If your car breaks down or needs replacement parts, warranty insurance could cover the cost. Here’s what you need to know about claiming on your car warranty.
A car warranty is designed to provide peace of mind. It pays for a wide range of potentially expensive repairs – although not all of them. For this reason, it makes a lot of sense to know the ins and outs of warranties.
You can usually claim for the cost of repairs to your:
Engine and transmission
Fuel and ignition systems
Steering and suspension
Clutch and brakes
However, your warranty document will include a list of things not covered by your policy. Make sure the problem with your car is covered before you make a claim.
If you have a problem with your car, contact your insurer immediately to report the issue and set up a claim. You may not be covered if you wait longer than seven days.
For your claim to be processed, you must follow the procedure set out in your policy documents and:
Call your insurer’s claims number, which will be on your policy documents. You won’t be covered for repair work carried out before reporting your claim.
Give details of the problem. Your insurer should tell you where to find your nearest authorised garage. If you use a different repairer, your insurer may not pay.
Contact the garage to book your car in for repairs. You’ll need to take a copy of your warranty policy documents, proof of servicing and a valid MOT certificate.
The garage will then work out the cause of the breakdown and check the parts that need repairing or replacing are covered by your warranty.
Any repairs carried out without your insurer’s approval may not be covered by your policy, so make sure your garage gets permission before they start repair work.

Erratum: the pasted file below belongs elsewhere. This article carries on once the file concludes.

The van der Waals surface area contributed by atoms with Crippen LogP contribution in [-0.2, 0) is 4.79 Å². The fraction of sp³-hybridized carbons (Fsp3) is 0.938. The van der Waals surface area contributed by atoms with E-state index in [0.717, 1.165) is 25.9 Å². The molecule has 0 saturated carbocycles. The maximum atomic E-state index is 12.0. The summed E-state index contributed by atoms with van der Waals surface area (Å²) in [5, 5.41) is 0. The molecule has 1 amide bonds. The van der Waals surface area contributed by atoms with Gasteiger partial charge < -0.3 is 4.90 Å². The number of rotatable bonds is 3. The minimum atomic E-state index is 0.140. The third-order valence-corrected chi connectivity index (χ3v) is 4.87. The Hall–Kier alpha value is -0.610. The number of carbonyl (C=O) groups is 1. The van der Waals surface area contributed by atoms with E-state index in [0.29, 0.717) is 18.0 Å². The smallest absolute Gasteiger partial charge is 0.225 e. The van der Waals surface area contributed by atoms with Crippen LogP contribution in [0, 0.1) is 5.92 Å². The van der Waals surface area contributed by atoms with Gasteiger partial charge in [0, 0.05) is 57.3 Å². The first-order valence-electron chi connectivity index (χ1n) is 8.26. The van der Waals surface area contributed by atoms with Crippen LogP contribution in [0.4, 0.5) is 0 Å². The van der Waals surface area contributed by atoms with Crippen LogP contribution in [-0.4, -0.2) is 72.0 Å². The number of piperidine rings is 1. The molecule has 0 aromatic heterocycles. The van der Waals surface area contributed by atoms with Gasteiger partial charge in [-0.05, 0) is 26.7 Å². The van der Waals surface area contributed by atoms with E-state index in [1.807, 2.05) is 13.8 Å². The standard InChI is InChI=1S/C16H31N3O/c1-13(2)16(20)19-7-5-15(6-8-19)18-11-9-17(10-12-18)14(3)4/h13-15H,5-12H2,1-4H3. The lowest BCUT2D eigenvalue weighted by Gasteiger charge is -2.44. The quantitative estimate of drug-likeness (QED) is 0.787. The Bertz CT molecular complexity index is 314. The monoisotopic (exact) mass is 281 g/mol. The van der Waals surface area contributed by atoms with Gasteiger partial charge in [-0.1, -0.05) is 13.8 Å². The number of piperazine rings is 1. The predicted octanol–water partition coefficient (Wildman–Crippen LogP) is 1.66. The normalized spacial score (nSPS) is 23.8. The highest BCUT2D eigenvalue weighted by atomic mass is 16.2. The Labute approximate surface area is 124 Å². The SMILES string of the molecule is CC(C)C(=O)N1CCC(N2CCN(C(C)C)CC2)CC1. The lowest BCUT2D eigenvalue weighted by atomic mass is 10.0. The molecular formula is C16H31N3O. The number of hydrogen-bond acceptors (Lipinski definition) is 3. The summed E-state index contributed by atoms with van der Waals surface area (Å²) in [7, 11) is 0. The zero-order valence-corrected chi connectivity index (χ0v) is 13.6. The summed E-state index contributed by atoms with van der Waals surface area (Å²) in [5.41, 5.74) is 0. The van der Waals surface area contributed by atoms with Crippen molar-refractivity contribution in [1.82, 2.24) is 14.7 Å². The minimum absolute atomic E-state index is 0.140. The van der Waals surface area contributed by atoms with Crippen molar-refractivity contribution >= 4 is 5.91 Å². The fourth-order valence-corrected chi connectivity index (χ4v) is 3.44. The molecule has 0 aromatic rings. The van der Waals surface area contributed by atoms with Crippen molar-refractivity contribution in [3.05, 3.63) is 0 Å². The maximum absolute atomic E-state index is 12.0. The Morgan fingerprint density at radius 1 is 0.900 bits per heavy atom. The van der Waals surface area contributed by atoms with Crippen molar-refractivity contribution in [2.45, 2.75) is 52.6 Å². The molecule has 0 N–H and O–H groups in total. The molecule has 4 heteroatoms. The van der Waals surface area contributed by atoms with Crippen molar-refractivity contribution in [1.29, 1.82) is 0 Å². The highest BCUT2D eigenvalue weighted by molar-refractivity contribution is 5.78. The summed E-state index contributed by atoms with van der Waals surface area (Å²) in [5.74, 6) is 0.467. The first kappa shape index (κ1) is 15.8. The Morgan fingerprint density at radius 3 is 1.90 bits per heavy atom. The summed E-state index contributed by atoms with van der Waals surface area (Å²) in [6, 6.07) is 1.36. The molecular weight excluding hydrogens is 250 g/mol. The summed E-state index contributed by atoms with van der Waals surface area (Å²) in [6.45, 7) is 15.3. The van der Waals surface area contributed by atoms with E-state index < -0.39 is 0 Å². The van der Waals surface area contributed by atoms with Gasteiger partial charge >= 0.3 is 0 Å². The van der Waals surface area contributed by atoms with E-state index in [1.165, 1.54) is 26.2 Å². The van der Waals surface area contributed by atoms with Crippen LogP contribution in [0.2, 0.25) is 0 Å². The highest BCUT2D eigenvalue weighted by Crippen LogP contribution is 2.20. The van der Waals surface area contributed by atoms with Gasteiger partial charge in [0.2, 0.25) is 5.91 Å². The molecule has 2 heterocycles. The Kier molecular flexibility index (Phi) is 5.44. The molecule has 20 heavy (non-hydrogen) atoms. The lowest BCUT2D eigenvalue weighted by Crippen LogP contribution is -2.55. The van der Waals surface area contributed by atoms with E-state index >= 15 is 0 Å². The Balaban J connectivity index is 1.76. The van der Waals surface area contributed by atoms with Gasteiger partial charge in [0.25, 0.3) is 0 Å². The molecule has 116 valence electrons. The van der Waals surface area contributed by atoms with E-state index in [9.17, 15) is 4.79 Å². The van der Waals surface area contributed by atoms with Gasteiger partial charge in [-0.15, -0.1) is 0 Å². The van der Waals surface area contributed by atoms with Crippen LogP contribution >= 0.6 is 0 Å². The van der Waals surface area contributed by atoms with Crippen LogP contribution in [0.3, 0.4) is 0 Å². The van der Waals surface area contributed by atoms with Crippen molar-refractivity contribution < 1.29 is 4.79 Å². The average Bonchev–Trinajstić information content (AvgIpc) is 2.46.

You may still be able to claim if you cannot contact your insurer and your car needs urgent repairs, for example, if you have broken down.
Ask for a receipt from the repairer that includes:
Details of your vehicle
Details of the repair, including the cost of parts and labour
The time and date the repairs were carried out
The location of the breakdown and the reason the repairs were required urgently
You should also keep any parts removed from your car in case your insurer asks to have them inspected. You’ll need to stress this to the repair garage up-front, or they will be binned. If the part is complex, too big or too heavy to keep, arrange to take photos of it.
Check whether emergency repairs are covered in your policy document – not all include this important benefit.
If your claim is accepted, your insurer will either pay the cost of repairs directly to the garage or reimburse you once you’ve paid for the work.
Your policy excess will be deducted from your claim, e.g., £50. You will need to pay this sum to the garage if your insurer settles your claim with them directly.
How much of your claim will be covered depends on what your policy covers. Typically, it will include one of the following:
A claims limit: If the cost of repairs is more than your claims limit, usually the value of your car, your insurer will cap how much they pay you.
A limit on labour costs: If your insurer has a maximum hourly rate for labour, you may not get the full cost of repairs back.
Check your policy documents for information about claims limits, so you understand what you can claim for exactly before your car needs repairing.
If your insurer won’t pay the cost of your repairs, you can take things further:
Check your policy documents: Look for the list of conditions and exclusions in your policy wording. If the cause of damage isn’t listed as an exclusion in your documents, it’ll be easier to argue your case with the insurer.
Contact your provider: Have your policy documents to hand, so you can quote the parts that state the repairs are covered. If your claim is still refused, ask for a full explanation in writing.
Complain in writing: Send an email or a letter of complaint to your provider. If your warranty is provided by an insurance company, they have eight weeks to respond to your complaint.
Escalate your complaint: If your warranty is provided by an insurer, you can refer your complaint to the Financial Ombudsman Service (FOS). If you bought your warranty from a dealership, check if they’re a member of a trade association.
The Citizens Advice website has more information about how to find out if your car dealership is a member of a motor trade association.